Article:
Rob Portman's Business Ties Don't Bother Ohio

On a warm October Friday in downtown Cleveland, a small crowd of protestors chanted "hey, hey, ho, ho, Wall Street values have got to go." A man hoisted a homemade sign that read: "Corporate America ♥ Rob Portman."

Although the ♥ was meant as a dig against the Republican candidate for the U.S. Senate, the love affair doesn't seem to bother Ohio voters very much. Most polls show the former six-term congressman from Cincinnati with a commanding lead over Democrat Lee Fisher, the state's lieutenant governor.

A landslide win by Portman on Nov. 2 would defy logic in this anti-Establishment year. The former U.S. Trade Representative embodies everything the Tea Party and its offshoots are not: a polished Washington insider reaching the next rung in a political career that began, and some predict may end, at the White House. Responsible for one of the biggest trade deals since Nafta, he's running in a state that has lost more than 100,000 jobs to foreign competition since 2004. And he's benefited from donations from corporate interests that have helped him raise more than $14 million.

Portman is leading because early on he made his campaign all about job creation, depriving Fisher, who oversees Ohio's economic development, of ownership of the issue voters say they care about the most. Portman's $8 million advantage in campaign cash doesn't hurt, either. "Mr. Portman has a lot of IOUs from folks he helped when he was trade czar," says Tim Burga, chief of staff for the Ohio chapter of the AFL-CIO. "Money matters."

Portman is poised to return to Washington as a proven dealmaker with close ties to lawmakers in both parties. "He'll play a prime role in the U.S. Senate from day one," says Gene Beaupré, a political science professor at Xavier University in Cincinnati. "Where he goes from there is just a matter of things lining up correctly," he says. Portman, who also served as director of the Office of Management and Budget, could play the kingpin in negotiations over trade deals and in any talks to cut spending or raise taxes to trim the budget deficit. Obama is expected to try to find common ground with Republicans on both those issues.

U.S. companies are lining up behind Portman. He has raised more than $1.7 million from corporate political action committees alone, according to the Center for Responsive Politics. He is the top recipient of contributions from the insurance industry, with donations nearing $575,000, and ranks first in money from commercial banks, with more than $220,000, according to the same data. He raised an additional $697,000 from securities and investment firms and more than $1 million from lawyers and lobbyists.

His single biggest donor is Cincinnati-based American Financial Group (AFG), which owns a number of insurance and investment companies. The firm's executives have given Portman almost $125,000. Chairman Carl H. Lindner, a prominent Republican donor, and his son Carl H. Lindner III, the company's co-chief executive officer, each gave Portman's campaign the maximum $4,800 donation. Other CEO supporters include John Thain of CIT Group (CIT); Walter W. Bettinger II of Charles Schwab (SCHW); and William Johnson of H.J. Heinz (HNZ).

Portman, 54, was born and raised in Cincinnati. His father started Portman Equipment, a forklift dealership, with five workers. The company now employs 350 people in four states, according to its website. After earning an undergraduate degree from Dartmouth College and a law degree from the University of Michigan (don't tell Ohio State fans), Portman practiced international trade law at Patton Boggs, a Washington (D.C.)-based law firm with strong political connections. In 1989 he took a job as associate White House counsel under President George H.W. Bush and later served as the director of the Office of Legislative Affairs before making a run for Congress.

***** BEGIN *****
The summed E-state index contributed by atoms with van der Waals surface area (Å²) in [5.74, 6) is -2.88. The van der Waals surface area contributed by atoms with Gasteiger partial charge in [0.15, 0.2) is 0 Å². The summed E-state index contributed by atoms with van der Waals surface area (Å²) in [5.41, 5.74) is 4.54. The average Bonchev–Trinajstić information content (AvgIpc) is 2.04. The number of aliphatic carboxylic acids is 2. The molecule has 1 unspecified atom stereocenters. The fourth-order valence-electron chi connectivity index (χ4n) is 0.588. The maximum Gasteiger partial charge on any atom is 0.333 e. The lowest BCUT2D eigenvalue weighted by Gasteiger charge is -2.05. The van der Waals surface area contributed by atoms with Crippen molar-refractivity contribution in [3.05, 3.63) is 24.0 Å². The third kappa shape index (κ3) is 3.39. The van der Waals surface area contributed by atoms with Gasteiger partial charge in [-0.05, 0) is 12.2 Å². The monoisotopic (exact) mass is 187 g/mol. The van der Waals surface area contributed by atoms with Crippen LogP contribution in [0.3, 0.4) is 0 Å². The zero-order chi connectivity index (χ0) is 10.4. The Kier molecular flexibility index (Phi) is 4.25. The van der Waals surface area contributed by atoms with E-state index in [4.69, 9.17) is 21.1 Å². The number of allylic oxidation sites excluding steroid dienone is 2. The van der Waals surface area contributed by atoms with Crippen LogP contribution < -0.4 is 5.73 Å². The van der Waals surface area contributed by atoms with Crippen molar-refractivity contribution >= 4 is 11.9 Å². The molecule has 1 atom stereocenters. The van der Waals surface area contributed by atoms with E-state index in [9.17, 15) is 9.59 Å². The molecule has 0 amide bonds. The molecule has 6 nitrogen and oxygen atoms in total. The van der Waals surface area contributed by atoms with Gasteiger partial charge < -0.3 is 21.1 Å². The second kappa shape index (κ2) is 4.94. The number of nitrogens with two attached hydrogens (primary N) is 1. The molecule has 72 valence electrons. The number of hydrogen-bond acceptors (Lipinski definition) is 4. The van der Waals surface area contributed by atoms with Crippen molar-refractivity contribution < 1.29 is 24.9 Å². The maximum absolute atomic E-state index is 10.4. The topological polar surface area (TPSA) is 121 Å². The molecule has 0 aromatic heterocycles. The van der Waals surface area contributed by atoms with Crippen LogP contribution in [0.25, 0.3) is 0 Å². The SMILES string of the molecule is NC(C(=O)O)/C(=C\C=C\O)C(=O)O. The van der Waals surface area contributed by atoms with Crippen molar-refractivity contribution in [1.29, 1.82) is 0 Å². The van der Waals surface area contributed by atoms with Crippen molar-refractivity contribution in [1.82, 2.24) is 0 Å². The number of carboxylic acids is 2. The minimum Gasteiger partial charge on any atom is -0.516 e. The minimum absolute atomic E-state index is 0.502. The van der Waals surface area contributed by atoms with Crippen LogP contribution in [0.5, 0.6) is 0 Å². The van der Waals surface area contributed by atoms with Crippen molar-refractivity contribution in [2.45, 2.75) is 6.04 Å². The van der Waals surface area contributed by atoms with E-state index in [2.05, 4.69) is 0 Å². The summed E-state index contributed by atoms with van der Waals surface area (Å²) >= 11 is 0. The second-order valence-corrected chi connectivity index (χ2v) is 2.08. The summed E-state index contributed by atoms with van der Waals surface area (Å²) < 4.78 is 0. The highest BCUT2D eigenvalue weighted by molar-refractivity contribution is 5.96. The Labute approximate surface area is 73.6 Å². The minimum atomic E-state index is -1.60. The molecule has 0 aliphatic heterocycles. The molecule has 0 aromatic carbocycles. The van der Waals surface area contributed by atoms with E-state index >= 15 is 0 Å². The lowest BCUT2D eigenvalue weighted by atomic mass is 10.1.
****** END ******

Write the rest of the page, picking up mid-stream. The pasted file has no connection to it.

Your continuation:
During 12 years in the House, Portman was a pro-business moderate, authoring legislation to increase contribution limits on 401(k) plans and to expand pensions offered by small businesses. A member of the tax-writing Ways and Means Committee, he helped pass the Taxpayer Bill of Rights and shortened the window on long-term capital gains from 18 months to 12 months.

A Bush family favorite, Portman served as trade representative, then budget director under President George W. Bush. He doesn't highlight that part of his résumé in stump speeches, though he's still benefiting from his Bush family ties. American Crossroads, a group organized with the help of former Bush political adviser Karl Rove and financed by many of the President's former donors, has spent more than $820,000 on Portman's race.

Portman also glosses over his role in marshalling votes for the Central America Free Trade Agreement. "Trade means jobs," he told business leaders at an event in Columbus, adding that Ohio has boosted exports for the last eight years and currently ranks seventh among the exporting states.

His opponents point out that more than 110,000 Ohioans have lost their jobs as the result of trade since 2004, according to the Ohio Jobs & Family Services Dept. Since 2000 the state has lost 400,000 manufacturing jobs, according to data compiled by Bloomberg. "How are people migrating to Portman?" asks Willie Holowecky, 45, a unionized state probation officer. "He worked for Bush, who caused this mess." Obama's flagging popularity may be helping Portman. Or it may be that Portman stresses jobs more than anything else, and that's the issue that even Democratic loyalists say Obama hasn't emphasized enough.

The bottom line: GOP Senate hopeful Rob Portman, a free-trade advocate and Bush insider, is leading in Ohio polls in this anti-Establishment year.

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